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Various image XOR effects (Views: 100)


Problem/Question/Abstract:

Various image XOR effects

Answer:

Solve 1:

Create a new application, add a button to the form, and add the following code for the button's OnClick event:

{ ... }
var
  bih: TBitmapInfo;
  i, j: Byte;
  ptrBits, ptrTemp: Pointer;
begin
  {Initialise BITMAPINFO structure}
  ZeroMemory(@bih, SizeOf(bih));
  with bih.bmiHeader do
  begin
    biSize := SizeOf(TBitmapInfoHeader);
    biWidth := 256;
    biHeight := 256;
    biPlanes := 1;
    biBitCount := 24;
    biSizeImage := 256 * 256 * 3;
  end;
  {Allocate memory for pixel data}
  ptrBits := GlobalAllocPtr(GMEM_FIXED or GMEM_ZEROINIT, 256 * 256 * 3);
  try
    ptrTemp := ptrBits;
    {Manipulate pixels using XOR operator}
    for j := 0 to 255 do
    begin
      for i := 0 to 255 do
      begin
        PByte(ptrTemp)^ := i xor j; {Blue component}
        Inc(PByte(ptrTemp));
        PByte(ptrTemp)^ := i xor j; {Green component}
        Inc(PByte(ptrTemp));
        PByte(ptrTemp)^ := i xor j; {Red component}
        Inc(PByte(ptrTemp));
      end;
    end;
    {Draw to screen}
    StretchDIBits(Canvas.Handle, 0, 255, 256, -256, 0, 0, 256, 256,
      ptrBits, bih, DIB_RGB_COLORS, SRCCOPY);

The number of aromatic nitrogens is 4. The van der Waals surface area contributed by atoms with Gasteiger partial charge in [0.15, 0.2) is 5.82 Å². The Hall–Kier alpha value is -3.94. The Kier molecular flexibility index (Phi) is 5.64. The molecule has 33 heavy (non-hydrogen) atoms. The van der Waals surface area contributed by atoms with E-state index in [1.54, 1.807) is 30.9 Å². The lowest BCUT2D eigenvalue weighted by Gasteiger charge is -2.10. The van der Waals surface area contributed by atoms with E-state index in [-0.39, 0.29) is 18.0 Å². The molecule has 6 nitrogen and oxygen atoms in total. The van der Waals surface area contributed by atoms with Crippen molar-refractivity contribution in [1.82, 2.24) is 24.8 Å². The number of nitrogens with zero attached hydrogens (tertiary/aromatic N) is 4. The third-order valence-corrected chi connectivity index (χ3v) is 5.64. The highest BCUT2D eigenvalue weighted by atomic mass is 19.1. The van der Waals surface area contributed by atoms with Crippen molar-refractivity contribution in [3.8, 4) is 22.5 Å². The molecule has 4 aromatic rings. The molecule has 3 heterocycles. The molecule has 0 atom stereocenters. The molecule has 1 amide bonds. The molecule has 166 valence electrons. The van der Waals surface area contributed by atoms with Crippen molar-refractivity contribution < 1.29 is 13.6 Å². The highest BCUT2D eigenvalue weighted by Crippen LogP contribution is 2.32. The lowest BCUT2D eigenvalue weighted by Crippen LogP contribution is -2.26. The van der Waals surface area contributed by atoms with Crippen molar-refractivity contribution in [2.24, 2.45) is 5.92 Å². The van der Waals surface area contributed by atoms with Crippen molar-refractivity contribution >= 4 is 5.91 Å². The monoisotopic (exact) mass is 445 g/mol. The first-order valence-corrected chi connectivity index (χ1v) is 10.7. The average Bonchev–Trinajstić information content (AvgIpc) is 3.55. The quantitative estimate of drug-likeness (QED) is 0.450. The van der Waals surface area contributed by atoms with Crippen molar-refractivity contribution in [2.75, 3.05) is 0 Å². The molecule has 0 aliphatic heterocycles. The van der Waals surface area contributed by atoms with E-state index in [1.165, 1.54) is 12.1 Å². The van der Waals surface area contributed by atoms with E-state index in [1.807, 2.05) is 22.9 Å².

finally
    GlobalFreePtr(ptrBits);
  end;
end;


Solve 2:

Mark, this was a very interesting effect. I first tried your code in a FormCreate but saw nothing. Your code works fine from a ButtonClick method, but will need to be moved to an OnPaint for persistence.

Code using Scanline in my opinion is easier to understand - and like your code will also work in D3 - D6:

procedure TFormXOReffect.ButtonScanlineMethodClick(Sender: TObject);
type
  TRGBTripleArray = array[Word] of TRGBTriple;
  pRGBTripleArray = ^TRGBTripleArray;
var
  Bitmap: TBitmap;
  i: Byte;
  j: Byte;
  row: pRGBTripleArray;
begin
  Bitmap := TBitmap.Create;
  try
    Bitmap.Width := 256;
    Bitmap.Height := 256;
    Bitmap.PixelFormat := pf24bit;
    for j := 0 to 255 do
    begin
      row := Bitmap.Scanline[j];
      for i := 0 to 255 do
      begin
        row[i].rgbtBlue := i xor j;
        row[i].rgbtGreen := i xor j;
        row[i].rgbtRed := i xor j
      end;
    end;
    {Display in 256-by-256 TImage}
    Image1.Picture.Graphic := Bitmap
  finally
    Bitmap.Free
  end;
end;


Solve 3:

I played around with it for a few minutes and came up with a very subtle gradient effect:

{ ... }
  {Shade}
Bmp.Canvas.Brush.Color := clBlack;
Bmp.Canvas.FillRect(Rect(0, 0, Bmp.Width - 1, Bmp.Height - 1));
for j := 0 to Bmp.Height - 1 do
begin
  row := Bmp.Scanline[j];
  for i := 0 to Bmp.Width - 1 do
  begin
    row[i].rgbtBlue := row[i].rgbtBlue xor j;
    row[i].rgbtGreen := row[i].rgbtGreen xor j;
    row[i].rgbtRed := row[i].rgbtRed xor j
  end;
end;
{ ... }

if you change 1 or 2 of the xor j's to XOR i, then it does another nice gradient effect.:

begin
  row[i].rgbtBlue := row[i].rgbtBlue xor i;
  row[i].rgbtGreen := row[i].rgbtGreen xor i;
  row[i].rgbtRed := row[i].rgbtRed xor j
end;


Solve 4:

I like that one, too. And if you add ...

{ ... }
  {now gray scale it}
row[i].rgbtRed := (row[i].rgbtRed + Row[i].rgbtGreen + row[i].rgbtBlue) div 3;
row[i].rgbtGreen := row[i].rgbtRed;
row[i].rgbtBlue := row[i].rgbtRed;

... you get a nice metalic look.

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